Measures of sample skewness and kurtosis

Platykurtic-distributed assets and markets may appeal to risk-averse investors since they are less likely to produce extreme outcomes. The word “platykurtic” refers to a statistical distribution where the value of excess kurtosis is negative. A platykurtic distribution would, therefore, have thinner tails than a normal distribution, leading to less extreme positive or negative events. While mesokurtic distributions have kurtosis of three, leptokurtic and platykurtic distributions have optimistic and negative extra kurtosis, respectively.


For a sample size of 100 or larger, an excess kurtosis of greater than one is considered unusually high. Based on the above table, let us now calculate the possible veblen goods are basically range of log returns within which Nifty could trade over the next one month. A negative value means that you have light-tails (i.e. little data in your tails).

Fundamental Analysis

Characteristics of this type of distribution is one with lengthy tails (outliers.) The prefix of “lepto-” means “skinny,” making the shape of a leptokurtic distribution easier to remember. Examples of leptokurtic distributions are the T-distributions with small degrees of freedom. Kurtosis is all about the tails of the distribution — not the peakedness or flatness. A massive pattern can yield a statistically important non-normality even if the departure from normality is, substantively, trivial.

You might have heard of the term ‘bell curve’, a curve that resembles the shape of a bell when plotted on a chart. In statistics, bell curve is frequently used to illustrate normal distribution, which is a type of statistical distribution that is symmetrical about its mean. The chart below depicts how a normal distribution looks like – resembling a bell-shaped curve that is spaced evenly on either side of the mean (µ), which is represented by the vertical line. If the kurtosis is less than zero, then the distribution is mild tails and is called a platykurtic distribution. If the kurtosis is larger than zero, then the distribution has heavier tails and is known as a leptokurtic distribution.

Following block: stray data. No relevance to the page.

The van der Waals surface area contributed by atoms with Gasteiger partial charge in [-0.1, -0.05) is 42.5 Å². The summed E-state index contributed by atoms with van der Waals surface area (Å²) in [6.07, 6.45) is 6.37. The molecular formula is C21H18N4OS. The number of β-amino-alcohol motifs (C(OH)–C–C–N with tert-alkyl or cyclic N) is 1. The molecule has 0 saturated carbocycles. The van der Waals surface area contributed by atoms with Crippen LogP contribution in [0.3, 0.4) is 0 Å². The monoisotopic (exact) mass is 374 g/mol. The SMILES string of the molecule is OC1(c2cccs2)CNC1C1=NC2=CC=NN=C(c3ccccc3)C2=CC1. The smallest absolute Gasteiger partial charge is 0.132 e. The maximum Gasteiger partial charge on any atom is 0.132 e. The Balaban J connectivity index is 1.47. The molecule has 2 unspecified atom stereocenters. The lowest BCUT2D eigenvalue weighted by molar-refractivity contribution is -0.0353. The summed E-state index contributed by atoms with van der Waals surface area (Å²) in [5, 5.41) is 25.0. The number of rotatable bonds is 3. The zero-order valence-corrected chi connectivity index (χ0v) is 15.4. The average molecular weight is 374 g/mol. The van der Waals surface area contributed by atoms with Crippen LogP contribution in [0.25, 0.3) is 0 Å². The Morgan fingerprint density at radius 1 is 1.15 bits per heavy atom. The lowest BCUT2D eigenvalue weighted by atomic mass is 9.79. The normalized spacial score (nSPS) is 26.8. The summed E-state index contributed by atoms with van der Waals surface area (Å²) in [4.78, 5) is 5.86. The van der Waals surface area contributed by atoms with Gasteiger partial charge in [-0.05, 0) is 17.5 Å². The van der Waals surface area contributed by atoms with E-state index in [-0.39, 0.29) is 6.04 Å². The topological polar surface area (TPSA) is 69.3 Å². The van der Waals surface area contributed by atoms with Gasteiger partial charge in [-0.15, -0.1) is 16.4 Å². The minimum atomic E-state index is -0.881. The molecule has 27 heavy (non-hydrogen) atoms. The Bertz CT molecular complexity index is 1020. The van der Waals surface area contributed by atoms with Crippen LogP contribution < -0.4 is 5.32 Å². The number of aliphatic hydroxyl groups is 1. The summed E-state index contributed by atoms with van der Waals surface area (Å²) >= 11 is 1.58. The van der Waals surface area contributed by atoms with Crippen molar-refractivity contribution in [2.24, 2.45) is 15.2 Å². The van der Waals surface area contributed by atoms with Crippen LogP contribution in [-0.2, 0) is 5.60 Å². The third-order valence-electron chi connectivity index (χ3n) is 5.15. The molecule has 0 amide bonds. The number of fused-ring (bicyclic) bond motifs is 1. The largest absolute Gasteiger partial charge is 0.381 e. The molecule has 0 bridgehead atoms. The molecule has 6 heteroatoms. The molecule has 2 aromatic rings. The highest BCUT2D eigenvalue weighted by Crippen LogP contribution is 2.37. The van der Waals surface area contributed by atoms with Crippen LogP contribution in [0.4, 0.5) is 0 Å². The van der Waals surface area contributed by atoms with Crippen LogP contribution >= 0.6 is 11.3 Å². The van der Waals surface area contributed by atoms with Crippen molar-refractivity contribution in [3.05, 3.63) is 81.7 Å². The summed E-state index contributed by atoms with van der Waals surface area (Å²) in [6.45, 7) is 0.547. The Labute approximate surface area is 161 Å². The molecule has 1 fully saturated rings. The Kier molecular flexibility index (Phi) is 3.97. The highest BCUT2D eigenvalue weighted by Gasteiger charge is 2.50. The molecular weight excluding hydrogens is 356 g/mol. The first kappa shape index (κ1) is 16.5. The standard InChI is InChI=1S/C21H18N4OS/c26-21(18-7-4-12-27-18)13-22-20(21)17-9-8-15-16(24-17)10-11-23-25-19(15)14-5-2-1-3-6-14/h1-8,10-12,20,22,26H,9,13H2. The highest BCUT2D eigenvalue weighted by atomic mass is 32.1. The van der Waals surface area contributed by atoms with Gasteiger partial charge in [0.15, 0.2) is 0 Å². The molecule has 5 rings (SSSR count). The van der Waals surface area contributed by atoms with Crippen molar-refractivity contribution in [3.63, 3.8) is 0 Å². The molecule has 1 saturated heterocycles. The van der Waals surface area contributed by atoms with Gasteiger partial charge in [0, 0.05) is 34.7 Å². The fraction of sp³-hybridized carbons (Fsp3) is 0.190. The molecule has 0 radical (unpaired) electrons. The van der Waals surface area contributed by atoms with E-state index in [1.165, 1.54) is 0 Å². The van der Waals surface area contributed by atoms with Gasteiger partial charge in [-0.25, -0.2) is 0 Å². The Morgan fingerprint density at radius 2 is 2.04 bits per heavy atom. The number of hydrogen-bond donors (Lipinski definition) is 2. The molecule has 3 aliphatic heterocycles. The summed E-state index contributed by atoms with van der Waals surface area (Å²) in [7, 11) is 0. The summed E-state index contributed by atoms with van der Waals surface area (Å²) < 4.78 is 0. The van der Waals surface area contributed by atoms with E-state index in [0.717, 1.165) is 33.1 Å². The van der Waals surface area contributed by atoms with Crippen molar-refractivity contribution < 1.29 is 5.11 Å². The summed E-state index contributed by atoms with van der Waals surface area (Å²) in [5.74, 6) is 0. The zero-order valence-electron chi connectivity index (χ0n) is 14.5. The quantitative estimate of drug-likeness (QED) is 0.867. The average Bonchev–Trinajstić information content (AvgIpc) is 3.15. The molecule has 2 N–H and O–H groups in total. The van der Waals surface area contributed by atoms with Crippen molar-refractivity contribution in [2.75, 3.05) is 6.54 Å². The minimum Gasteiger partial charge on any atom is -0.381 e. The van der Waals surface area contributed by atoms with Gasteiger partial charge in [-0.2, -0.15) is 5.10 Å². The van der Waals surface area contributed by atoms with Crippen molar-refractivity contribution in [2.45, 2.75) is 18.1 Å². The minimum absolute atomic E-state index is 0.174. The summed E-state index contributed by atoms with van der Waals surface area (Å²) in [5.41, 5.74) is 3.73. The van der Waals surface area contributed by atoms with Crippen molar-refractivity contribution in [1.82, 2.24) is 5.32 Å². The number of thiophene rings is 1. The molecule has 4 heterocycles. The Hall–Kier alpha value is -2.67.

Kurtosis – Types of Kurtosis | Business Statistics

If the 2 are equal, it has zero skewness or a symmetrical distribution. An understanding of the skewness of the dataset signifies whether potential deviations from the imply are going to be constructive or negative. Skewness is computed as the average cubed deviation from the mean standardized by dividing the standard deviation cubed to make the measure free of scale. The skewness is positive for positively skewed distribution, negative for negatively skewed distribution, and zero for symmetrical distribution. Skewness may be quantified as a illustration of the extent to which a given distribution varies from a traditional distribution.

  • Meanwhile, for return distributions that are platykurtic (short-tailed distribution), the outliers would be smaller than those found even in normal distribution.
  • Investment returns are more likely to have a Platykurtic distribution in the financial context, since there is a small chance that the investment will experience extreme returns.
  • And bear in mind, the more data you’ve, the higher you possibly can describe the form of the distribution.
  • The UGC NET CBT exam will consist of two papers – Paper I and Paper II. Paper I will be conducted of 50 questions and Paper II will be held for 100 questions.